"Our research shows that it is not a positive attitude but rather facing and dealing well with the ups and downs of life with cancer that is, at the least, psychologically helpful," Spiegel said.
But an Australian study released in the February issue of Cancer showed similar results for lung cancer patients. Patients in that study also completed questionnaires about their outlook before treatment and after treatment.
As with the current study, the Australian research team found no relationship between attitude, positive or negative, and outcome.
Another study released in the Nov. 1 issue of the British Medical Journal analyzed data from 26 studies of emotional outlook and cancer survival and came to the same conclusion: A positive outlook may be a good thing in general but has no impact on cancer outcomes. The same was true for negativity.
But more research is needed, argued Spiegel. The connection between true depression and the course of cancer is still not well understood.
"Patients in my support group joke, 'Am I living longer yet?' They grieve deaths when they occur, but feel they grow stronger doing so," said Spiegel. "They joke about the prison of positive thinking. The connection between mood and cancer is not about 'positive thinking,' it is about managing the very real stressors of life-threatening illness."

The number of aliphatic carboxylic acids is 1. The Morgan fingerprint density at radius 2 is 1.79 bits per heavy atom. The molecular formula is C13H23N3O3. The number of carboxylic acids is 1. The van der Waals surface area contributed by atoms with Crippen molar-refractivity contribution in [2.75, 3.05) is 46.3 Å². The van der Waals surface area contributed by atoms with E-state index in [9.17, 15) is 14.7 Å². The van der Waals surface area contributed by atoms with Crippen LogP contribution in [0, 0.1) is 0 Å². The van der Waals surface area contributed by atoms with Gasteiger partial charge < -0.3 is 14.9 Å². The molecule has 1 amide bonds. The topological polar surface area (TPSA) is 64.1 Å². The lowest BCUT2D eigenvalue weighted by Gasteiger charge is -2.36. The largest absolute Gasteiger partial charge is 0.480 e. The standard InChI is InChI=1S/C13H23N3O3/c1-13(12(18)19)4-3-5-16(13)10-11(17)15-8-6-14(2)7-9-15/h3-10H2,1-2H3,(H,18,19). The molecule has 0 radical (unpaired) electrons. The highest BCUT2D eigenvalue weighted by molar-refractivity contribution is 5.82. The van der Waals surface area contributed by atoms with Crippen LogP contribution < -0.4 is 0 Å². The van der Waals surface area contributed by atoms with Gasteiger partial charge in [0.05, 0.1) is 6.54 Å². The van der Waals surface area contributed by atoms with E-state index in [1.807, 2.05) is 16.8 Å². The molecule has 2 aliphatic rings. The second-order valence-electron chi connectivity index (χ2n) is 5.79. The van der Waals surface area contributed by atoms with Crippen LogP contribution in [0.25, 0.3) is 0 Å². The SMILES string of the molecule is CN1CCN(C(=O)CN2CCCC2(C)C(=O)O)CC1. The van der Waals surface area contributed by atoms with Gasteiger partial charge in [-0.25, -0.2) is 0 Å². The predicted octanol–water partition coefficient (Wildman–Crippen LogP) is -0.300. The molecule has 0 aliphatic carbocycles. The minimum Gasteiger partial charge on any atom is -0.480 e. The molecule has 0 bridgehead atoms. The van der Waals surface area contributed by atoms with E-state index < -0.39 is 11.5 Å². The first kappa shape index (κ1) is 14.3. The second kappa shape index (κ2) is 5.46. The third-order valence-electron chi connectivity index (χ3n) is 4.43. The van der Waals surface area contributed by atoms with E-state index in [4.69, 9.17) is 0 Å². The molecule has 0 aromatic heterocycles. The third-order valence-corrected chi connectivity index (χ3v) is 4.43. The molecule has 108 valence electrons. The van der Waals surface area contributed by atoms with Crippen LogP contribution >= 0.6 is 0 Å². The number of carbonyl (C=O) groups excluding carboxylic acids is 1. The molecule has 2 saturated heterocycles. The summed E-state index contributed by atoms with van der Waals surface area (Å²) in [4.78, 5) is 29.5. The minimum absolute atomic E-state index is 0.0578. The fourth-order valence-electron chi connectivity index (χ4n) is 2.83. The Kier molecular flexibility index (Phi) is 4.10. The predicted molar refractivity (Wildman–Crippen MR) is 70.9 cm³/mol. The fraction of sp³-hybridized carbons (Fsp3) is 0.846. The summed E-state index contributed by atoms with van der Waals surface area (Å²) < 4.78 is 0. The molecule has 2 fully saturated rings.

Another expert said he wasn't surprised by the Pennsylvania findings.
"People are more likely to find this news a relief than a disappointment," said Dr. Michael Fisch, an associate professor of gastrointestinal medical oncology at the University of Texas M.D. Anderson Cancer Center, in Houston.
Survival depends on the location of the cancer, the risk factors for the cancer, and how advanced the cancer is when it's diagnosed, said Fisch.
According to Fisch, who treats head and neck cancer patients in Houston, survival also has more to
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